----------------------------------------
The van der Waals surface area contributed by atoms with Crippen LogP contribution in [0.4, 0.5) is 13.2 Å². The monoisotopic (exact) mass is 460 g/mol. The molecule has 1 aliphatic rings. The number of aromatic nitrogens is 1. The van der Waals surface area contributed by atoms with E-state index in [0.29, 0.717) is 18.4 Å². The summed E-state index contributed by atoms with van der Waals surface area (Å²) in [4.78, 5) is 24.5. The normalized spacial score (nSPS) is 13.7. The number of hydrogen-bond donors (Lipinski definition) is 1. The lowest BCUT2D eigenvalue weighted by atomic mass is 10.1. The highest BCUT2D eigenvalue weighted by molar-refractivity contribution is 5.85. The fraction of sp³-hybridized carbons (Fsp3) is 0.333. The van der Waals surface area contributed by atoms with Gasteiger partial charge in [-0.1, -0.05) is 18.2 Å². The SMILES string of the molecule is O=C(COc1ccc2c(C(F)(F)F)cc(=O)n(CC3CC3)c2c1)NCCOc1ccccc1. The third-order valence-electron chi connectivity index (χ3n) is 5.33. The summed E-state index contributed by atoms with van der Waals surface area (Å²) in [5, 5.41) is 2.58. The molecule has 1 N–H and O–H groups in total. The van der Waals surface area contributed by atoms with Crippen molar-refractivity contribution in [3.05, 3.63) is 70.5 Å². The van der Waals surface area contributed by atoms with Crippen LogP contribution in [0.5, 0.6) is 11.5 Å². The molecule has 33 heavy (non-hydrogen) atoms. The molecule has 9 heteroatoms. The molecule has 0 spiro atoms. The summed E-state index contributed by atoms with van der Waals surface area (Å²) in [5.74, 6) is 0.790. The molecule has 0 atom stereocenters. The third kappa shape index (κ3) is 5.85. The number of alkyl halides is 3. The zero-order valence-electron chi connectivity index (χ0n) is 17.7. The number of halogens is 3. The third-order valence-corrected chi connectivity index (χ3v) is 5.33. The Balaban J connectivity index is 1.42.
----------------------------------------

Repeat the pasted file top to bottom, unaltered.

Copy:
The van der Waals surface area contributed by atoms with Crippen LogP contribution in [0.4, 0.5) is 13.2 Å². The monoisotopic (exact) mass is 460 g/mol. The molecule has 1 aliphatic rings. The number of aromatic nitrogens is 1. The van der Waals surface area contributed by atoms with E-state index in [0.29, 0.717) is 18.4 Å². The summed E-state index contributed by atoms with van der Waals surface area (Å²) in [4.78, 5) is 24.5. The normalized spacial score (nSPS) is 13.7. The number of hydrogen-bond donors (Lipinski definition) is 1. The lowest BCUT2D eigenvalue weighted by atomic mass is 10.1. The highest BCUT2D eigenvalue weighted by molar-refractivity contribution is 5.85. The fraction of sp³-hybridized carbons (Fsp3) is 0.333. The van der Waals surface area contributed by atoms with Gasteiger partial charge in [-0.1, -0.05) is 18.2 Å². The SMILES string of the molecule is O=C(COc1ccc2c(C(F)(F)F)cc(=O)n(CC3CC3)c2c1)NCCOc1ccccc1. The third-order valence-electron chi connectivity index (χ3n) is 5.33. The summed E-state index contributed by atoms with van der Waals surface area (Å²) in [5, 5.41) is 2.58. The molecule has 1 N–H and O–H groups in total. The van der Waals surface area contributed by atoms with Crippen molar-refractivity contribution in [3.05, 3.63) is 70.5 Å². The van der Waals surface area contributed by atoms with Crippen LogP contribution in [0.5, 0.6) is 11.5 Å². The molecule has 33 heavy (non-hydrogen) atoms. The molecule has 9 heteroatoms. The molecule has 0 spiro atoms. The summed E-state index contributed by atoms with van der Waals surface area (Å²) in [5.74, 6) is 0.790. The molecule has 0 atom stereocenters. The third kappa shape index (κ3) is 5.85. The number of alkyl halides is 3. The zero-order valence-electron chi connectivity index (χ0n) is 17.7. The number of halogens is 3. The third-order valence-corrected chi connectivity index (χ3v) is 5.33. The Balaban J connectivity index is 1.42.